Our Gourmet: Squalls aside, a great evening at Squam Lake Inn Kitchen + Bar
Located just off Route 3 east of Holderness village, Squam Lake Inn is a beautiful bed & breakfast — though “bed & breakfast” is a bit of a misnomer. Over the past couple of years, the owners have converted the food service from eggs and muffins for the overnight guests to a full-service, high-end restaurant open to the public. The restaurant is in the back ell of the charming old home that houses the inn. Besides the main dining room, with about 10 tables, there are several more tables and the bar on the screened porch, and still more outside on the deck/patio. The décor is country, but not rustic; what would no doubt be rough-hewn beams in the main dining room's ceiling are boxed in by simple, dark-stained woodwork. You can't see the lake from the inn, but that's really no matter: the wooded property, with the inn and its big red barn (which houses a gift shop), is engaging on its own.
Our Gourmet: Whether you're coming for lunch or dinner, you'll have access to most of the same appetizer choices, ranging from local cheeses to oysters to asparagus & prosciutto to short-rib sliders. I was strongly tempted by the sliders, but I decided to go with the crab cake ($8). I think you can tell a lot about a restaurant from its crab cakes, and these were an excellent start: plenty of meat (shredded, not chunks) in a bright, fresh-tasting cake, lightly seared and served on salad greens with a spicy remoulade sauce. 8/10
The Dining Companion: As our server ran down the extensive list of nightly specials, the cold vegetable platter sounded just perfect. Beets, orange and gold carrots, heirloom tomatoes, and wedges of fresh Brie cheese on greens, served with a watermelon and pink peppercorn vinaigrette. The beets and carrots were blanched perfectly, the tomatoes were mildly tart, and the vinaigrette gave a sweet/tart/peppery overtone that the brie mellowed. It was the perfect light start. 9/10
OG: Dinner choices also include pasta and everything from chicken to pork chops to filet mignon, but we went with seafood. I picked the sauteed scallops ($24). I got four large sea scallops, seared to a light gold outside and just cooked through, sauced with an apricot-lime-chipotle glaze that included several slices of apricots. The sauce was spicy and a bit too sweet on its own, but the sweetness moderated wonderfully when combined with the creamy polenta and sauteed greens (of the kale variety) that accompanied the scallops. 8/10
TDC: Although the nightly specials tempted me, I decided on the swordfish ($24) from the regular menu: a dry rubbed swordfish steak, grilled, and topped with Sicilian salsa. It was served over mashed potatoes with the same mix of sauteed greens as on OG's plate. The fish was grilled perfectly, moist throughout, and the salsa — a mix of tomatoes, kalamata olives, and fresh chopped basil — was a light and fresh complement. 9/10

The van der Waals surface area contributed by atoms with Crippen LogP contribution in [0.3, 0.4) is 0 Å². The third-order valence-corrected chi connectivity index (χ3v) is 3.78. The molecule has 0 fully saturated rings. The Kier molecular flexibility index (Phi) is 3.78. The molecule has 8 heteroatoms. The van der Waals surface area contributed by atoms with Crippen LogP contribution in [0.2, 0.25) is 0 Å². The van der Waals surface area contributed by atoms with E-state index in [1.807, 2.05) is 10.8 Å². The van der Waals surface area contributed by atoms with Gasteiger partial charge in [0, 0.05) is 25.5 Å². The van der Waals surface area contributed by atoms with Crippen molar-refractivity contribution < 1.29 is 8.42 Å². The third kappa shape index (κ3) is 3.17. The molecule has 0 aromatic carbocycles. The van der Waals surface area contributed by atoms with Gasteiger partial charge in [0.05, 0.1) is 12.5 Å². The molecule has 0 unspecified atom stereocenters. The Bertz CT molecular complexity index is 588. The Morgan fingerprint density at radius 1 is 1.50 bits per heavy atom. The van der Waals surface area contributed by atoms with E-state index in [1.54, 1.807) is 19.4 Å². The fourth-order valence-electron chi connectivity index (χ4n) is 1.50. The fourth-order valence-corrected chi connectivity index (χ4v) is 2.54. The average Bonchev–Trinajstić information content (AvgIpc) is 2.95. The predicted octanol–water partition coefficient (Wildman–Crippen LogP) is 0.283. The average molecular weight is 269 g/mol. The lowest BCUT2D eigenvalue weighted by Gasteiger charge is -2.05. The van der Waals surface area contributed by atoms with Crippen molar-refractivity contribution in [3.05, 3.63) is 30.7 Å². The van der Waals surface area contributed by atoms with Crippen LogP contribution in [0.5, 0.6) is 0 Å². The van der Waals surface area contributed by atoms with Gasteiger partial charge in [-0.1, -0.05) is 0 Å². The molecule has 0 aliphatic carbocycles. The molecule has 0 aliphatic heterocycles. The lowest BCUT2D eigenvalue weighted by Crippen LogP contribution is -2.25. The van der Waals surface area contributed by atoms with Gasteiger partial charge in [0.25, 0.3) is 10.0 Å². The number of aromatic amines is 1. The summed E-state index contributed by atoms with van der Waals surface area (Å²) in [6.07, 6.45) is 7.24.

OG: The dessert menu varies, but there appear to be some fixtures. I chose peanut butter pie ($6), which was a comfortably sized slice with chocolate crumb crust, a thick peanut butter mousse filling and a layer of whipped cream topping. It was rich and it was good, but in retrospect it was a bit heavy for a warm summer night — I'd have appreciated it more in the fall. 7/10
TDC: I was a bit disappointed when looking at the dessert menu online — there seemed to be no chocolate option. But when it came time for dessert, I was relieved: There were two ice-cream sandwich options with brownies as the base — and I chose the one with a favorite — coconut ice cream. The brownie was rich, dense and loaded with chocolate chips and the coconut ice cream — from the Sandwich Creamery — was luscious and lightly flavored. I found it to be a perfect combination! (9/10)
All the rest: 18/20
The Inn + Kitchen seems to be a perfect fit for its location near the beautiful, reclusive Squam Lake: It's casual and comfortable, yet the food is refined and creative. Our server, Anna, was cheerful, helpful and knowledgeable, and everyone on the staff seemed to be enjoying taking care of their guests.
The inn's website, one of the more attractive we've seen, has a wealth of information about the inn, the restaurant (including current menus) and the region.
One other item of note: The rolls we were served when we were seated were truly fantastic: piping hot square pillows of delicious, dense bread with sun-dried tomatoes and a just-al dente, slightly salty herbed crust. They should sell them by the dozen!
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